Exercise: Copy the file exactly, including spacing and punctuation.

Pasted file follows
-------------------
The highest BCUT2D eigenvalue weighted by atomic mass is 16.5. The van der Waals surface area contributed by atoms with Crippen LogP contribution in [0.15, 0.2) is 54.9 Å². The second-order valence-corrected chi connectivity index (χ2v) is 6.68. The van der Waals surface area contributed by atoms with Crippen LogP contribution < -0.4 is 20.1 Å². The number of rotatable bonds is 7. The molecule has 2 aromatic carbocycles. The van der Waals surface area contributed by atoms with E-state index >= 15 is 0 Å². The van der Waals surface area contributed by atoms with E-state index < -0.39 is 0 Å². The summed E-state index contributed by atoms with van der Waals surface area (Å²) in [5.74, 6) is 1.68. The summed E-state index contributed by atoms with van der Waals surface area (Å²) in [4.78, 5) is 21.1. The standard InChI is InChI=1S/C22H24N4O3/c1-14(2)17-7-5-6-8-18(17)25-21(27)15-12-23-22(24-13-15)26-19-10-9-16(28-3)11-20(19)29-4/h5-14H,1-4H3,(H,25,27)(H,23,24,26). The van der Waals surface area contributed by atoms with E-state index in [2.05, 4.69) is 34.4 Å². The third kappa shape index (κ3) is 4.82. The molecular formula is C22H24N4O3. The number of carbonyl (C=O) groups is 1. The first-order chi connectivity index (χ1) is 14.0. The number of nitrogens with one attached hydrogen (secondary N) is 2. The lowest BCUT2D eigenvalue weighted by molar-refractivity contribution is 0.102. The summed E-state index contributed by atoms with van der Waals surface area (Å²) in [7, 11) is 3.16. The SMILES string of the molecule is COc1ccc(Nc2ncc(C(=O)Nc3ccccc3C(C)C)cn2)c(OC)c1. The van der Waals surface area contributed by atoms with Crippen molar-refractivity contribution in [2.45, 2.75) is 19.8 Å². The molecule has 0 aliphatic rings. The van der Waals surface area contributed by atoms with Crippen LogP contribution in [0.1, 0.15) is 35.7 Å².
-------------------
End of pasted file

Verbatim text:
The highest BCUT2D eigenvalue weighted by atomic mass is 16.5. The van der Waals surface area contributed by atoms with Crippen LogP contribution in [0.15, 0.2) is 54.9 Å². The second-order valence-corrected chi connectivity index (χ2v) is 6.68. The van der Waals surface area contributed by atoms with Crippen LogP contribution < -0.4 is 20.1 Å². The number of rotatable bonds is 7. The molecule has 2 aromatic carbocycles. The van der Waals surface area contributed by atoms with E-state index >= 15 is 0 Å². The van der Waals surface area contributed by atoms with E-state index < -0.39 is 0 Å². The summed E-state index contributed by atoms with van der Waals surface area (Å²) in [5.74, 6) is 1.68. The summed E-state index contributed by atoms with van der Waals surface area (Å²) in [4.78, 5) is 21.1. The standard InChI is InChI=1S/C22H24N4O3/c1-14(2)17-7-5-6-8-18(17)25-21(27)15-12-23-22(24-13-15)26-19-10-9-16(28-3)11-20(19)29-4/h5-14H,1-4H3,(H,25,27)(H,23,24,26). The van der Waals surface area contributed by atoms with E-state index in [2.05, 4.69) is 34.4 Å². The third kappa shape index (κ3) is 4.82. The molecular formula is C22H24N4O3. The number of carbonyl (C=O) groups is 1. The first-order chi connectivity index (χ1) is 14.0. The number of nitrogens with one attached hydrogen (secondary N) is 2. The lowest BCUT2D eigenvalue weighted by molar-refractivity contribution is 0.102. The summed E-state index contributed by atoms with van der Waals surface area (Å²) in [7, 11) is 3.16. The SMILES string of the molecule is COc1ccc(Nc2ncc(C(=O)Nc3ccccc3C(C)C)cn2)c(OC)c1. The van der Waals surface area contributed by atoms with Crippen molar-refractivity contribution in [2.45, 2.75) is 19.8 Å². The molecule has 0 aliphatic rings. The van der Waals surface area contributed by atoms with Crippen LogP contribution in [0.1, 0.15) is 35.7 Å².